The route was up from the village of Threlkeld via Hall’s Fell, with its delectable ‘Narrow Edge’, and then down via the aptly-named Sharp Edge, followed by Scales Fell and thereby (eventually) back to the start. The dry, sunny and almost windless conditions were perfect for tackling the rocky ridges which made up the main parts of the walk. Hall’s Fell provides a marvellously direct route to the summit, with the main peak always in view ahead. Having reached the top, and after a brief saunter west across to Gategill Fell summit, I re-traced my steps eastwards and continued on to Foule Crag, soon bringing Sharp Edge into view.
As Wainwright says, ‘The sight of it at close quarters is sufficient to make a beholder about to tackle it forget all other worries, even a raging toothache’! Although shorter than Striding Edge, its nearest ‘rival’, it is more exposed and angular, and gives a greater sensation of detachment from all means of visible support below - a really great experience, especially the feeling of relief after having safely made it across! (Note: I was the only person going from west to east, or ‘down’ this ridge, the many others around at the time going in the opposite direction. While going ‘up’ has the advantage of a less initially intimidating approach, the benefit of my route was that it avoids a lengthy, relatively tedious ascent via the likes of Scales Fell.)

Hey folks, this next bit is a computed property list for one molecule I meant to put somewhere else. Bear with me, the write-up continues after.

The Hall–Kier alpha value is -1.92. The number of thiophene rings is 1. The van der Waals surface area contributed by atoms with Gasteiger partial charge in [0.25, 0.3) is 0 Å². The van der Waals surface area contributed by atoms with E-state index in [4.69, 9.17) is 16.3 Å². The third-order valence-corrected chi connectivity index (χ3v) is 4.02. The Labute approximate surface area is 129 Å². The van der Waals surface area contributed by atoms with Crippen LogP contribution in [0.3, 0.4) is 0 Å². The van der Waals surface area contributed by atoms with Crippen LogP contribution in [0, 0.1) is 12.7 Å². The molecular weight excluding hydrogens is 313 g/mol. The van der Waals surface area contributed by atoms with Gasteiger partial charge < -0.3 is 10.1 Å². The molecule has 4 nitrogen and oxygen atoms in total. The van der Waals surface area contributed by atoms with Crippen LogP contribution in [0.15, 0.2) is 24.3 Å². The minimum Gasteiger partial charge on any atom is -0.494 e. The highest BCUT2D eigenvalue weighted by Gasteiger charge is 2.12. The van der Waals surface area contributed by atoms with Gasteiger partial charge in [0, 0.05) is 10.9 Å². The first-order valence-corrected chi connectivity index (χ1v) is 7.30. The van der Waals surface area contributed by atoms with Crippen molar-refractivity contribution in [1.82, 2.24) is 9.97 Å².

(Highest point: 2847 ft/ 868 m. Distance: 7.5 miles/12.1 km. Ascent: 3213 ft./ 979 m.)

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